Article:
One of the most interesting discussions I ever had teaching development economics had to do with this very topic. And how European countries for the longest time used to apply tax breaks for bribes corporations used to get business in developing nations. It is actually pretty incredible the anti corruption practices act passed so early in this country. Today? I am sure we would be told is good for business not to ‘regulate’ that.
Check out what TBogg has to say about this
Why doesn’t the DOJ just break up Wal-Mart for massive antitrust violations? And break up Comcast? And break up the four big movie studios/book publishers/record companies/DVD hardware manufacturers (they’re all the same vertically oriented monopoly now)? And break up the baby bells? And break up Microsoft? And break up Oracle? And break up Sprint? And break up…?
When will they admit the fact that impoverished, sickly slaves won’t make them rich via mostly wasteful consumer spending?
Christ, it’s not like Henry Ford was a flaming liberal.
Nothing but a shake down by doj for election money after that Nov. it all goes bye-bye.
Microsoft lost the case against it by the US. The Bush Admin didn’t make them unbundle IE from the OS.
@jo6pac: That doesn’t even make enough sense to be stupid.
Butch Cassidy: What’s the matter with you?
Sundance Kid: I can’t compete with WalMart.
Butch Cassidy: Are you crazy? Amazon will probably kill you.
WalMart at least employs people, but Cole, like most people here, gleefully shop at and support Amazon who won’t even pay sales tax. Wrong priorities.
And you’ve heard that the corrupt Wal-Mart executive is in a partnership with one of Romney’s sons, right?
Chris Ethridge died.
Hot Burrito #1 (I’m Your Toy)
“You may be sweet and nice
but that won’t keep you warm at night
’cause I’m the one who showed you how
to do the things you’re doing now
He may feel all your charms
He may hold you in his arms
but I’m the one who let you in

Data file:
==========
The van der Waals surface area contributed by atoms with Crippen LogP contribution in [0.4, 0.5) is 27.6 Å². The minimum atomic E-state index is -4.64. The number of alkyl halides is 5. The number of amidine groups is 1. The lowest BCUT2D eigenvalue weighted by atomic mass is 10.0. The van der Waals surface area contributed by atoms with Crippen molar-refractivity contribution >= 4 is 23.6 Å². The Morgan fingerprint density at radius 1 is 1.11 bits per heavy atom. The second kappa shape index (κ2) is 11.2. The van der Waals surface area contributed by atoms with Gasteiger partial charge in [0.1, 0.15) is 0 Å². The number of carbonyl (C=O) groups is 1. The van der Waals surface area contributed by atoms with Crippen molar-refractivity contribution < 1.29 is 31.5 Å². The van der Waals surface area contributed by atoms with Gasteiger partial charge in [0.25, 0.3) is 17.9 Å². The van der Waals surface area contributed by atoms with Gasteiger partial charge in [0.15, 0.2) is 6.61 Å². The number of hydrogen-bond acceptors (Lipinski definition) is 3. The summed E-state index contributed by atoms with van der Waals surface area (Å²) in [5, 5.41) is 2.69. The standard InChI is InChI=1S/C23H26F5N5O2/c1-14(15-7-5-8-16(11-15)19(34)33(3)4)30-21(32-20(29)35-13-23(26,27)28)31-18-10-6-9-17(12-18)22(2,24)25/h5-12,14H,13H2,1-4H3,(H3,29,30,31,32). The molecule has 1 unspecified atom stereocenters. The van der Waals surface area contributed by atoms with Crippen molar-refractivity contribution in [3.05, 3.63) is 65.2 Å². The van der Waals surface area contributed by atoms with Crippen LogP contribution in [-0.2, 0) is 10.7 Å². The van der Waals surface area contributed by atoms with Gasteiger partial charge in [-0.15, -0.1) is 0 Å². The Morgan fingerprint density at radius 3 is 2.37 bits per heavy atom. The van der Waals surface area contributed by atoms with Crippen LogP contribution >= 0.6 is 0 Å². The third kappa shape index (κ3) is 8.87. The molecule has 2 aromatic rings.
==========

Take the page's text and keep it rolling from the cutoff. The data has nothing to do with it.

I was right beside you then”
@Martin: Amazon employs a lot of people here in Seattle.
I could eat alphabet soup and shit out a more cogent argument.
of course, they are crooked.
@MikeJ: Amazon has 56,000 employees, plus tens of thousands more employed through distribution facilities who they intend to replace – none of which are local to the communities they generates their sales from.
WalMart employs 2.2 million, or 40x as many. Hell, even Apple employs around 40,000 local retail workers.
Look, I’m not here to defend WalMart, but 15% of jobs in this country are retail – more than manufacturing – and Amazon is wiping those retail jobs way faster than the Chinese are wiping out manufacturing.
Ben Cisco (onboard the Defiant)
Well, the NeoConfederate candidates for Congress are running their ads. You’ll no doubt be shocked to find out that their main points are: I’m more conservative than the other guy and President Obama has failed us. I’m stunned that they were that polite.
Aux armes, citoyens!
@Valdivia: Correct. As a development economist myself, there was this window, post-Watergate (the Foreign and Corrupt Practices Act was passed in 1978) when Democrats could legislate best practice internationally. We have since become a vastly more right-wing political environment where fraud and corruption is just fine with the GOP (it’s market economics to them) and very little important international legislation can get passed when the Congress is institutionally anti-foreign everything. It hasn’t helped that Blue Dog Democrats have allied with the GOP reactionaries to make U.S. foreign policy ever more regressive, which perversely benefits us not at all.